Ready to Code and Bill ICD-10? The new diagnosis codes go live in just two months. Use these hints to code correctly—and avoid claim denials. Make It Work
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Make It Work  |   August 01, 2015
Ready to Code and Bill ICD-10?
Author Notes
  • Neela Swanson is director of ASHA health care coding policy. nswanson@asha.org
    Neela Swanson is director of ASHA health care coding policy. nswanson@asha.org×
  • Janet McCarty, MEd, CCC-SLP, is director of ASHA private health plan reimbursement. jmccarty@asha.org
    Janet McCarty, MEd, CCC-SLP, is director of ASHA private health plan reimbursement. jmccarty@asha.org×
Article Information
Speech, Voice & Prosodic Disorders / Hearing Disorders / Swallowing, Dysphagia & Feeding Disorders / Special Populations / Genetic & Congenital Disorders / Early Identification & Intervention / Healthcare Settings / Practice Management / ASHA News & Member Stories / Language Disorders / Make It Work
Make It Work   |   August 01, 2015
Ready to Code and Bill ICD-10?
The ASHA Leader, August 2015, Vol. 20, 36-37. doi:10.1044/leader.MIW.20082015.36
The ASHA Leader, August 2015, Vol. 20, 36-37. doi:10.1044/leader.MIW.20082015.36
On Oct. 1, we switch from the ninth revision of the International Classification of Diseases (ICD-9) to the tenth revision (ICD-10). It’s time for clinicians in health care settings—and school-based clinicians with Medicaid-eligible students—to get familiar with how to use the new system.
Here are some practical reminders and tips to get you ready.
Understand the difference between ICD-10-CM and ICD-10-PCS. The new ICD-10 system includes the ICD-10-CM (clinical modification) and ICD-10-PCS (procedure coding system). ICD-10-CM is the diagnosis classification system used in all health care settings in the United States. ICD-10-PCS is the procedure coding system used in the U.S. for classifying procedures provided in hospital inpatient settings only.
ICD-10-PCS codes related to audiology and speech-language pathology are found in the “F” section and include categories such as “Physical Rehabilitation and Diagnostic Audiology, Rehabilitation, Speech Assessment” and “Physical Rehabilitation and Diagnostic Audiology, Rehabilitation, Hearing Treatment.”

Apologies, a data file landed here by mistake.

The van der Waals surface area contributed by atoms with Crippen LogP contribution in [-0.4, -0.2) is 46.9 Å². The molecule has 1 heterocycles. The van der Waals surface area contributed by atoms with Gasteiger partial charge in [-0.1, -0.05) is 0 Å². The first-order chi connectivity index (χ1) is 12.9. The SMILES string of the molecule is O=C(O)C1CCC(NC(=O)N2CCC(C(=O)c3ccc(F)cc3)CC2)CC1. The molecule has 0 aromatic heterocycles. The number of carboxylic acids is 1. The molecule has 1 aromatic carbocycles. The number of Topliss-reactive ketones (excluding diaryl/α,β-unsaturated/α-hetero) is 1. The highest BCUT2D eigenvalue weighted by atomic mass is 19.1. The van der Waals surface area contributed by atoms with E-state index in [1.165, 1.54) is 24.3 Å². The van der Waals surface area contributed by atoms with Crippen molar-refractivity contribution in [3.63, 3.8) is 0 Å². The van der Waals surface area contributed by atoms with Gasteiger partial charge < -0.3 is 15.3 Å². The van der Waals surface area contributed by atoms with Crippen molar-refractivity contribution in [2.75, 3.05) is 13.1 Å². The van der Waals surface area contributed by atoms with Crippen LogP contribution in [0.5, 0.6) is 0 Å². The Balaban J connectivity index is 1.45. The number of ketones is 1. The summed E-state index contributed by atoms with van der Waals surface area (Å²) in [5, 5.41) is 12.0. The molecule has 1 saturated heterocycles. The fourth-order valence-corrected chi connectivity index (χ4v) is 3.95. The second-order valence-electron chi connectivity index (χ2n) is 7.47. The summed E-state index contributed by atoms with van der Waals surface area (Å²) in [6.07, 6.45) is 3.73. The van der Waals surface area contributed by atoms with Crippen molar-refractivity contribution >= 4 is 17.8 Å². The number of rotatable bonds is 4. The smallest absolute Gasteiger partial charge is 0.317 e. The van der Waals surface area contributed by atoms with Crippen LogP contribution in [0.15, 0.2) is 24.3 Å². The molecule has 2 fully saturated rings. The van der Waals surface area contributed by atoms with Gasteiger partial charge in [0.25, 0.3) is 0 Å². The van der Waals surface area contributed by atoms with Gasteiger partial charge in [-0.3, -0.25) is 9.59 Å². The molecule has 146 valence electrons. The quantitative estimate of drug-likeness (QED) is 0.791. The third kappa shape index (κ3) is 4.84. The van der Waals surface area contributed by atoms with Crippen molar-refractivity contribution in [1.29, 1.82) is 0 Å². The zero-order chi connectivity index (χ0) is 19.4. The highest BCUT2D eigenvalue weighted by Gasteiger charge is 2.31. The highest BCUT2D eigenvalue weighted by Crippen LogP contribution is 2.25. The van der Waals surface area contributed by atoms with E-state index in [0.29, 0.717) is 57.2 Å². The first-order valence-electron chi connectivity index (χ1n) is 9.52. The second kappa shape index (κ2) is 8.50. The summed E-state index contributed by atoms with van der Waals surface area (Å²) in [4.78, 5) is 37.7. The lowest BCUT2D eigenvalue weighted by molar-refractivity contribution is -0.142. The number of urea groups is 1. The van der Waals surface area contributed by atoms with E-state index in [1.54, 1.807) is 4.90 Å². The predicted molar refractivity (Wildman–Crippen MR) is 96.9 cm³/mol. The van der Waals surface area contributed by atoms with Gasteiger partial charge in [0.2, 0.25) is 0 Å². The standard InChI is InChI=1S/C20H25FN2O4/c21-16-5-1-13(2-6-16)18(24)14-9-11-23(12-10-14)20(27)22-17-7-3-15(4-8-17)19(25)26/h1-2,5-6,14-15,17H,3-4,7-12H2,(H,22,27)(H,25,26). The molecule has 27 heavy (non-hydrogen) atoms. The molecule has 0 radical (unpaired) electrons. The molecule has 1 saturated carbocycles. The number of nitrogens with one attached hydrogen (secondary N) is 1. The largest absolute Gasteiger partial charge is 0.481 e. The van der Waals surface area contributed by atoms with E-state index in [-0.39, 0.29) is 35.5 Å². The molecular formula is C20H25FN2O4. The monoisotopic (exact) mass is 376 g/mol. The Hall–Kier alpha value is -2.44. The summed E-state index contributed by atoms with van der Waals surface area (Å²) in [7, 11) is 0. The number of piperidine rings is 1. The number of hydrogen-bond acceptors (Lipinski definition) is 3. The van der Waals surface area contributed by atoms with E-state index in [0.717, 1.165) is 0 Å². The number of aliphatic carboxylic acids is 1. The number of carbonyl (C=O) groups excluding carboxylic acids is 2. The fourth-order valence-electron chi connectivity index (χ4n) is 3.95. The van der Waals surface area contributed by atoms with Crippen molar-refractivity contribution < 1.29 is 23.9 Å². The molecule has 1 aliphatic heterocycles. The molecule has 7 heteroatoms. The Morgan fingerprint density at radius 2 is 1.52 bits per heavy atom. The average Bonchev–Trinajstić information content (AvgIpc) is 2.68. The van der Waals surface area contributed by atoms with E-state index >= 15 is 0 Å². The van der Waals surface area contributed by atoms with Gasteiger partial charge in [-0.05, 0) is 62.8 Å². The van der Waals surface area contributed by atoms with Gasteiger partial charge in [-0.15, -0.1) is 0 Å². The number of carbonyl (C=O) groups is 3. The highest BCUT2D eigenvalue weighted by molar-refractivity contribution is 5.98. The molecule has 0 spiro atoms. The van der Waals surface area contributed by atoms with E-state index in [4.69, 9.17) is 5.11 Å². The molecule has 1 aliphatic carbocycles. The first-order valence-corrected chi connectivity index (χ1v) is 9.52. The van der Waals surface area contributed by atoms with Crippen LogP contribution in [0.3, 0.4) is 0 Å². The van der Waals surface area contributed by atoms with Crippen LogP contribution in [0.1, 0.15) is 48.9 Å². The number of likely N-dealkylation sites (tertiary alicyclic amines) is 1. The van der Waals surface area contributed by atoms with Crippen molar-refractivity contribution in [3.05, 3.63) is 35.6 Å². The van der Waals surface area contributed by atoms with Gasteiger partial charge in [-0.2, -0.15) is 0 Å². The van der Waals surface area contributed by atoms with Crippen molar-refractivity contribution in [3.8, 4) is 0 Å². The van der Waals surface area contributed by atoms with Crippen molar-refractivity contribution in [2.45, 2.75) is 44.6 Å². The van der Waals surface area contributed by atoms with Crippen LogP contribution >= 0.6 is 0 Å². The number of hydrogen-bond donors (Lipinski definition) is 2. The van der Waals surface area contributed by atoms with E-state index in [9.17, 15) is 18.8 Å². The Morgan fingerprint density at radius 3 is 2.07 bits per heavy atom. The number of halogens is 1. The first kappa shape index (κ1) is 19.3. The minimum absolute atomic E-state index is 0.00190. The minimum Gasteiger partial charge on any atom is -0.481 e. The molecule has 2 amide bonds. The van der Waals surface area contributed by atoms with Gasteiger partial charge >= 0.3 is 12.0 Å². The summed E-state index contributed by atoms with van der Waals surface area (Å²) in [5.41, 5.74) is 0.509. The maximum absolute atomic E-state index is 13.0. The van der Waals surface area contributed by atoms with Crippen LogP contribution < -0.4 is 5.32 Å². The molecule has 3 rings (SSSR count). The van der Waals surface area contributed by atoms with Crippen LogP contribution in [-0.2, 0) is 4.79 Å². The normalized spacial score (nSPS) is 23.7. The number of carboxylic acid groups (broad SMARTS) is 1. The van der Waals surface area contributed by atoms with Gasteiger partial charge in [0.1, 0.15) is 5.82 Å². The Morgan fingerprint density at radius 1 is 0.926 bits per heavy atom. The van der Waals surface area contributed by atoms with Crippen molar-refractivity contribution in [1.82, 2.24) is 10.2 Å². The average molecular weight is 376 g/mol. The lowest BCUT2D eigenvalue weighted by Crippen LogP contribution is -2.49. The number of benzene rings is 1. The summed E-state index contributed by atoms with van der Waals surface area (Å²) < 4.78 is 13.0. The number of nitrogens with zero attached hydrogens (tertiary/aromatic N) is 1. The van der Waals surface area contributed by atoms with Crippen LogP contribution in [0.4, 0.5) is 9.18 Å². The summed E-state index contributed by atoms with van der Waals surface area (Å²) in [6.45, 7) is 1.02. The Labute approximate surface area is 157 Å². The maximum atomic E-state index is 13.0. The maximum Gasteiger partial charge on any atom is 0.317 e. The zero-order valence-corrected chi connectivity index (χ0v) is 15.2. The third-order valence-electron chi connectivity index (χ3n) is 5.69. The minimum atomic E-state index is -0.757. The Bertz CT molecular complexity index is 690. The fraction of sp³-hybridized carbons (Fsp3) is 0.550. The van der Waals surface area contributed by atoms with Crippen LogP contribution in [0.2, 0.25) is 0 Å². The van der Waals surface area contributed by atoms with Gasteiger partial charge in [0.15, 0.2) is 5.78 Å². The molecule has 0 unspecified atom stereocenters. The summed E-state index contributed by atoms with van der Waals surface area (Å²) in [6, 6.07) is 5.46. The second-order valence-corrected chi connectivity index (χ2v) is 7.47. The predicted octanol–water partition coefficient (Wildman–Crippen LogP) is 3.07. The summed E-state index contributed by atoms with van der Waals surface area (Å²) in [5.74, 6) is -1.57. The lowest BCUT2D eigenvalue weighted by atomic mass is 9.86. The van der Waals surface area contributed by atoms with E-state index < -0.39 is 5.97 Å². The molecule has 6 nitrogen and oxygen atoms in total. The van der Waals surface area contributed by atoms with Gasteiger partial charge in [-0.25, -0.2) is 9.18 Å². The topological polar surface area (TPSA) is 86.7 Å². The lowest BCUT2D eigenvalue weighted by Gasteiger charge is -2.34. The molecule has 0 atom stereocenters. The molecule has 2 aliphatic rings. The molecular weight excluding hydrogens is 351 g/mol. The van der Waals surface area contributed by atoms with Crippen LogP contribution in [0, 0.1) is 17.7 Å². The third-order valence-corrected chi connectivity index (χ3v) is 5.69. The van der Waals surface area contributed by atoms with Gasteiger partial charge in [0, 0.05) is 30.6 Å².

Clinicians in outpatient settings will use only ICD-10-CM. Audiologists and speech-language pathologists in inpatient hospitals will also use ICD-10-CM for diagnosis coding, but should consult their administrators or billing staff for relevant ICD-10-PCS procedure codes. ASHA’s resources on ICD-10 focus mostly on the clinical modification, ICD-10-CM.
Note that ICD-10-PCS does not replace the Current Procedural Terminology (CPT ® American Medical Association) system to describe procedures and services.
Code to the highest degree of specificity. ICD-10 codes are often more specific than in ICD-9. The more specific the diagnosis, the more characters in the code—and you must use the code with the most characters available in that diagnosis.
For example, an SLP evaluating and treating a patient for dysphagia should not use R13.1 (dysphagia) because more descriptive codes are available, ranging from R13.10 to R13.19, to describe different types of dysphagia (oral phase, oropharyngeal phase), . If your code is not specific enough, your claim will be returned.

ICD-10 codes are often more specific than in ICD-9. The more specific the diagnosis, the more characters in the code—and you must use the code with the most characters available in that diagnosis.